Wager for a Wife is a very good story. It has such a creative premise-an estranged son inherits his father’s title and estate, but he learns that it is deeply in debt. It is discovered that a wager made years before has the means of saving the estate, servants and tenants.
The interactions between Will and Louisa were very entertaining. From hate to friendship to more, I really enjoyed their story.
I loved Louisa’s relationship with her brothers and her parents. They were a very loving, supportive family. The teasing between siblings was fun and laughable.
I loved Will’s relationship with the servants in his childhood home. They were good family to him where his father was not.
The resolution was a bit rushed and could have used more detail about the emotions of the characters involved, but it had a sweet and happy ending.
This is a quick and clean read that I can see myself reading again.
Hopefully this doesn't detract at all from the review, but when the book first came in the mail my daughter started reading it to me while I was driving. The name Farleigh came up quite a few times right off the bat, and I couldn't help but think of the Three Amigos every time I heard or read it. 🤣
Wager for a Wife took me just a bit to get into. It starts a bit differently than a lot of Regency Romance books do. But when I did get into it, I loved the whole thing!
This book follows the love story of William and Louisa. I loved both of these characters. Something that’s kind of interesting about the two of them, is that they are completely opposite personalities. I loved that!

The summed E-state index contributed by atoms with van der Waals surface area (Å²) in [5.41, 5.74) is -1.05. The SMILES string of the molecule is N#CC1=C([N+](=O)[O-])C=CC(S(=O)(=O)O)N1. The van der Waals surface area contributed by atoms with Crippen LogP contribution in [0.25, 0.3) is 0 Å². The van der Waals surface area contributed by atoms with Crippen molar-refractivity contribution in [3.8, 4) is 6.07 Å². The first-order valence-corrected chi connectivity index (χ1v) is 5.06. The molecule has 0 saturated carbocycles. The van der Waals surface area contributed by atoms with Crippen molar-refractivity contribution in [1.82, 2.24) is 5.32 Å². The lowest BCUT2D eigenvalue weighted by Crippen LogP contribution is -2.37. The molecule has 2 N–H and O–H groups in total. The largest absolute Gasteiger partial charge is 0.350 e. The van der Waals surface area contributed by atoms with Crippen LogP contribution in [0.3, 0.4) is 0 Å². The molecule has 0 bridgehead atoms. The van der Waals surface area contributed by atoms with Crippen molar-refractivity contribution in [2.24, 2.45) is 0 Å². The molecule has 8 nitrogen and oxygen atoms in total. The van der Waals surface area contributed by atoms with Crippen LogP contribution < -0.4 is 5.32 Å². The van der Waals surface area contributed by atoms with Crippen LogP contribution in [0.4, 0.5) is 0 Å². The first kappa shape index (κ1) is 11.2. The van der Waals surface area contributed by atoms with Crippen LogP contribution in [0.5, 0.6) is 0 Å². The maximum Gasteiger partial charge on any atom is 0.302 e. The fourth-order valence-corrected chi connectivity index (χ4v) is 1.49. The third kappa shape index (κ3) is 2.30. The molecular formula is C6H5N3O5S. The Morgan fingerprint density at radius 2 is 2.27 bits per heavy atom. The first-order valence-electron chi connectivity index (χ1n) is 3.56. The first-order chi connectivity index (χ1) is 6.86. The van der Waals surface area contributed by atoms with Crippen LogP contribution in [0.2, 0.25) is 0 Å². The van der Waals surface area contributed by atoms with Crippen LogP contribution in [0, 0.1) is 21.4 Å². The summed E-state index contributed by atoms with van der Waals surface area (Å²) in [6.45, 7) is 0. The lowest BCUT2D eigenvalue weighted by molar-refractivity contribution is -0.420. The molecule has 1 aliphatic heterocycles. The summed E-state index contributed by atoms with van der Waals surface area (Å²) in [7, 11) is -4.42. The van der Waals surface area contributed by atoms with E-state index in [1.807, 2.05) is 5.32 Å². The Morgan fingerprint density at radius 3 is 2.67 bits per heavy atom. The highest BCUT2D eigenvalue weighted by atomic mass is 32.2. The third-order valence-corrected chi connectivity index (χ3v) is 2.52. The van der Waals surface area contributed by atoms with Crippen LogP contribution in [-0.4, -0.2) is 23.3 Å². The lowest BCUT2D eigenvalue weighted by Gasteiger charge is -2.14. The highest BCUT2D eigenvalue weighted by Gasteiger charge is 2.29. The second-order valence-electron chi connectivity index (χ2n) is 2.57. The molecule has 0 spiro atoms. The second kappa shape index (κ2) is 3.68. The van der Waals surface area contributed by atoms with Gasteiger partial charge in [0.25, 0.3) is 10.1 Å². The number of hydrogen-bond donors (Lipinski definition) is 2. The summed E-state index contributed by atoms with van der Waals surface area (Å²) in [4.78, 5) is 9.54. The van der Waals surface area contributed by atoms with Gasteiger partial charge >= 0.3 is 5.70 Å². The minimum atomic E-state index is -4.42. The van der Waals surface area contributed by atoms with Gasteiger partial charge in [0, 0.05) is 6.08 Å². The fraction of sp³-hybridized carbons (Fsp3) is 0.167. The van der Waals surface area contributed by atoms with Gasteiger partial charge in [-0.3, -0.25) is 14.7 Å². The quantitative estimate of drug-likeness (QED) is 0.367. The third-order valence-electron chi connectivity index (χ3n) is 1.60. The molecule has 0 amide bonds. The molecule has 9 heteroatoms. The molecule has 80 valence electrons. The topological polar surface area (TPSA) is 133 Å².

Louisa is a young lady, literally Lady Louisa. She’s enjoying all of the romance of her first London season. It even seems as though she’s going to get married, the handsome Earl of Kerridge has asked for her hand. But her life and dreams appear to come tumbling down around her when William walks into her life.
William is a viscount. His father has recently passed away, leaving the estate in shambles. And William needs to be able to salvage something to take care of his staff, all of whom he dearly loves. Enter Louisa. William’s solicitor has discovered a vowel that his father and Louisa’s grandfather signed making Louisa marry William.
I loved the way this story comes together from this point. There were so many great moments. Moments that made me laugh out loud and moments that made me sad and hopeful that these two would some how manage to make their lives work out the way they were intended to.
This is such a great Regency Romance! Make sure to read it for yourself.
This was a delightful read. I wasn't sure how the title worked into the story or how exactly the wager worked into it. I tend to forget back cover blurbs or don't read them completely, so I realized not far into the story what the wager was. However, upon completion, the title meant even more than it did in the beginning. I loved getting to know the quiet William and his motivations behind his actions. I loved Lady Louisa's strength and courage to act honorably. And the ending was about as prefect as one could get. It did make me realize once again how important honor and the family name were back then. I think it's something we could all take a lesson from today. I would highly recommend this book to anyone who loves a little wager, especially when it comes to love.
*I received a copy from the publisher in exchange for an unbiased review.